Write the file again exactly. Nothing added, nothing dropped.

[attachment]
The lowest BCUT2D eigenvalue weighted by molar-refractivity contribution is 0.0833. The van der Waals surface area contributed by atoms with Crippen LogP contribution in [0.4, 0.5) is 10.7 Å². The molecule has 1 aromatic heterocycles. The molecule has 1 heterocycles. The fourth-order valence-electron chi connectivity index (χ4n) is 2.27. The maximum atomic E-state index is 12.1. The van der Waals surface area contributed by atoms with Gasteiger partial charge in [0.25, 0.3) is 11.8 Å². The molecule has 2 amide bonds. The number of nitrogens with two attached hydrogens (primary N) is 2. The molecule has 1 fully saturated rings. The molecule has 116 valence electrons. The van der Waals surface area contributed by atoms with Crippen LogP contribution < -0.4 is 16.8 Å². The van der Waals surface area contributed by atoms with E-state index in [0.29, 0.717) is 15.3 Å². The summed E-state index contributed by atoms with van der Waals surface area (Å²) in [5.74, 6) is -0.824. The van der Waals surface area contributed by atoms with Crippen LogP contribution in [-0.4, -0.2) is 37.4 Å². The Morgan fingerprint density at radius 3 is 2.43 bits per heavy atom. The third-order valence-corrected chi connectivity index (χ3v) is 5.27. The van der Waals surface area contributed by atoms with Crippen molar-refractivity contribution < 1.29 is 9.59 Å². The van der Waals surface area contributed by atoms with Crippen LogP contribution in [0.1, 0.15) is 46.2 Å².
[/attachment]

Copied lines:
The lowest BCUT2D eigenvalue weighted by molar-refractivity contribution is 0.0833. The van der Waals surface area contributed by atoms with Crippen LogP contribution in [0.4, 0.5) is 10.7 Å². The molecule has 1 aromatic heterocycles. The molecule has 1 heterocycles. The fourth-order valence-electron chi connectivity index (χ4n) is 2.27. The maximum atomic E-state index is 12.1. The van der Waals surface area contributed by atoms with Gasteiger partial charge in [0.25, 0.3) is 11.8 Å². The molecule has 2 amide bonds. The number of nitrogens with two attached hydrogens (primary N) is 2. The molecule has 1 fully saturated rings. The molecule has 116 valence electrons. The van der Waals surface area contributed by atoms with Crippen LogP contribution < -0.4 is 16.8 Å². The van der Waals surface area contributed by atoms with E-state index in [0.29, 0.717) is 15.3 Å². The summed E-state index contributed by atoms with van der Waals surface area (Å²) in [5.74, 6) is -0.824. The van der Waals surface area contributed by atoms with Crippen LogP contribution in [-0.4, -0.2) is 37.4 Å². The Morgan fingerprint density at radius 3 is 2.43 bits per heavy atom. The third-order valence-corrected chi connectivity index (χ3v) is 5.27. The van der Waals surface area contributed by atoms with Crippen molar-refractivity contribution < 1.29 is 9.59 Å². The van der Waals surface area contributed by atoms with Crippen LogP contribution in [0.1, 0.15) is 46.2 Å².